How NJ Transit dodged those record high fuel costs

(NJ Spotlight)

(NJ Spotlight)

This story originally appeared on NJ Spotlight.

Gas prices hit record highs in New Jersey this month, but not for New Jersey Transit, the statewide mass-transit agency and a major fuel consumer.

Instead of facing the same pain and uncertainty that many motorists have when filling their tanks, NJ Transit has been saving millions of dollars thanks to a proactive move to essentially lock in much lower prices.

“We hedged our diesel prices for our fleet, so for this year, we’re in good shape,” NJ Transit executive director Kevin Corbett told members of the Assembly Budget Committee during a recent hearing in Trenton.

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Corbett faced questions from lawmakers about how rising fuel prices may be affecting NJ Transit’s finances as they prepare to draft a state budget for the fiscal year that begins July 1.

Without a dedicated source of state revenue, NJ Transit instead relies heavily on rider fares and subsidies that come out of the state budget each year. That tenuous funding arrangement makes factors such as rising fuel prices a key concern for lawmakers who are tasked with writing the state’s annual appropriations bill.

“We just want to make sure, obviously, if there continues to be an uptick, that your agency is prepared — with money,” Assembly Budget Committee Chair Eliana Pintor Marin (D-Essex) told Corbett during the recent hearing.

Lower price locked in

The cost of a gallon of regular unleaded gas hit an all-time high of $4.77 in New Jersey on May 20, according to price tracking conducted by AAA. And for diesel — an important fuel for mass-transit agencies — the per-gallon cost in New Jersey also reached a record high this month, soaring to $6.33 on May 18, according to AAA.

In all, diesel prices have increased in New Jersey by more than $3 per gallon since this time last year, according to AAA’s data.

But NJ Transit officials told lawmakers during a budget hearing earlier this month that the agency has locked in much lower prices for its own fuel purchases. That’s left NJ Transit “substantially in the money” due to the fuel hedging, officials said during the hearing.

“Right now, budget-wise, we are (prepared), particularly with our hedge on diesel,” Corbett told Pintor Marin.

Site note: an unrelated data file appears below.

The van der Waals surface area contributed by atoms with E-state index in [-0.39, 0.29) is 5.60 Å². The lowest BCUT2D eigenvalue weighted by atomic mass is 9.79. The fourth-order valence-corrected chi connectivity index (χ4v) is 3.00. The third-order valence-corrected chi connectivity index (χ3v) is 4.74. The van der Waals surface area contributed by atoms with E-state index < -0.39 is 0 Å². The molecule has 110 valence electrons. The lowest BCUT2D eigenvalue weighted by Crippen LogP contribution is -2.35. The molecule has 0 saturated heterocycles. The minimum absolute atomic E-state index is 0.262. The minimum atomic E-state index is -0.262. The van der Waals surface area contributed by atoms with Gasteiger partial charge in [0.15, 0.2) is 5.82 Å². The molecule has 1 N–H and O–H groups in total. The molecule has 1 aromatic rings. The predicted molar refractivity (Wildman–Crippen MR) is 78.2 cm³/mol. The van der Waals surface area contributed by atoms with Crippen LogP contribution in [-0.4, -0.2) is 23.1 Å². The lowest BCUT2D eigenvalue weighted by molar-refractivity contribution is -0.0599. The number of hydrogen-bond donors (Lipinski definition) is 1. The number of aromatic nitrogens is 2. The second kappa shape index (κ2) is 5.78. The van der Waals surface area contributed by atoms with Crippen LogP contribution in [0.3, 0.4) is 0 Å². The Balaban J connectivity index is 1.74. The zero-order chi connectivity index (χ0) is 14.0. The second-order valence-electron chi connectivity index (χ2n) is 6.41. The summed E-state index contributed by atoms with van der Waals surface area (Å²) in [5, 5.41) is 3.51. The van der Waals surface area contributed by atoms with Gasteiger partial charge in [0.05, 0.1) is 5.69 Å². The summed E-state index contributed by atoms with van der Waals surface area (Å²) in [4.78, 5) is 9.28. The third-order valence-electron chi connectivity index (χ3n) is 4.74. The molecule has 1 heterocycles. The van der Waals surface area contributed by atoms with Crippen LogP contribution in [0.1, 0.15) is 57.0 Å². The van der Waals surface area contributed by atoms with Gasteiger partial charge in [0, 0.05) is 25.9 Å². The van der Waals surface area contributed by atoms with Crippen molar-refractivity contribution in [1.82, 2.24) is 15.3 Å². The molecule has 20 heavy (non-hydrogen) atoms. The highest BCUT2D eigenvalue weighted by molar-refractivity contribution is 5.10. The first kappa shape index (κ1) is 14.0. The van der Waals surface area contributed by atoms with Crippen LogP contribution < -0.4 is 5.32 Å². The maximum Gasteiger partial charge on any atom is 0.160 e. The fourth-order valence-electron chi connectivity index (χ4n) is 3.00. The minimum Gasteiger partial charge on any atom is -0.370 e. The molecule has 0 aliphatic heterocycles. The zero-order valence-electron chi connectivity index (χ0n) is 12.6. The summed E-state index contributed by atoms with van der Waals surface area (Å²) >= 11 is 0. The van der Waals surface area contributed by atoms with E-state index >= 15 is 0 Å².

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As a general practice, NJ Transit, which operates both trains and buses, competitively bids what are known as fuel “swaps” with financial institutions, agency spokesman Jim Smith told NJ Spotlight News. These arrangements enable the agency to establish some cost certainty for the fuel portion of its overall operating budget, he said.

“NJ Transit looks for fuel hedge opportunities approximately 12-18 months in advance to lock-in a per-gallon average budgeted fuel price for the fiscal year,” Smith said.

In addition to providing cost certainty, the swaps right now appear to be generating some hefty benefits due to the rise in prices. In all, the fuel hedging had netted NJ Transit an estimated $26 million through the first nine months of the July-to-June fiscal year, Smith said, and overall fuel spending is also running under budget to date.

“In 2020 and 2021, in the height of the pandemic, when forward prices were very attractive, NJT acquired hedge positions for fiscal year 2022, which provided us with a competitive average budget price per gallon,” Smith said.

Long-term financial problems

“Fiscal year-to-date, 2022 market or ‘spot’ prices are much higher than the hedged price, resulting in substantial fuel hedge gains and below budget fuel costs,” he said.

To be sure, the savings that NJ Transit has realized from fuel hedging represent only a small percentage of its overall $2.65 billion annual operating budget. And while the hedging has helped to insulate the agency from the rising fuel prices in the near term, NJ Transit’s finances remain a key concern amid the ongoing COVID-19 pandemic, which has affected ridership since 2020.

This year, Gov. Phil Murphy has earmarked another $100 million for NJ Transit’s subsidy in the nearly $49 billion state budget he proposed several weeks ago.

Meanwhile, Murphy’s budget — which assumes no increase in rider fares — also helps balance NJ Transit’s operating budget by using funds transferred from the New Jersey Turnpike Authority and the state’s Clean Energy Fund. A long-standing transfer of a portion of the agency’s capital resources to support the operating budget would also continue under Murphy’s plan.

Budget documents indicate NJ Transit is also facing a “fiscal cliff” once significant federal pandemic relief dollars that the agency received during the health crisis are used up. For the current fiscal year, NJ Transit is utilizing nearly $1 billion in federal aid to help offset revenue losses caused by the pandemic, according to the budget documents.

It’s now up to state lawmakers to draft a detailed spending bill for the 2023 fiscal year and send it to Murphy by the July 1 deadline.

During the recent budget hearing, NJ Transit’s broader fiscal outlook was also a key concern raised by lawmakers. But Corbett indicated the federal funds will last for several more years and the agency is also projecting ridership to continue to rebound as the health crisis wanes.

Meanwhile, Smith said NJ Transit already has fuel-hedge positions in place for the 2023 fiscal year.

“If market fuel prices remain higher than our average hedged price, we will realize gains from the hedges and costs will fall within budget,” he said.

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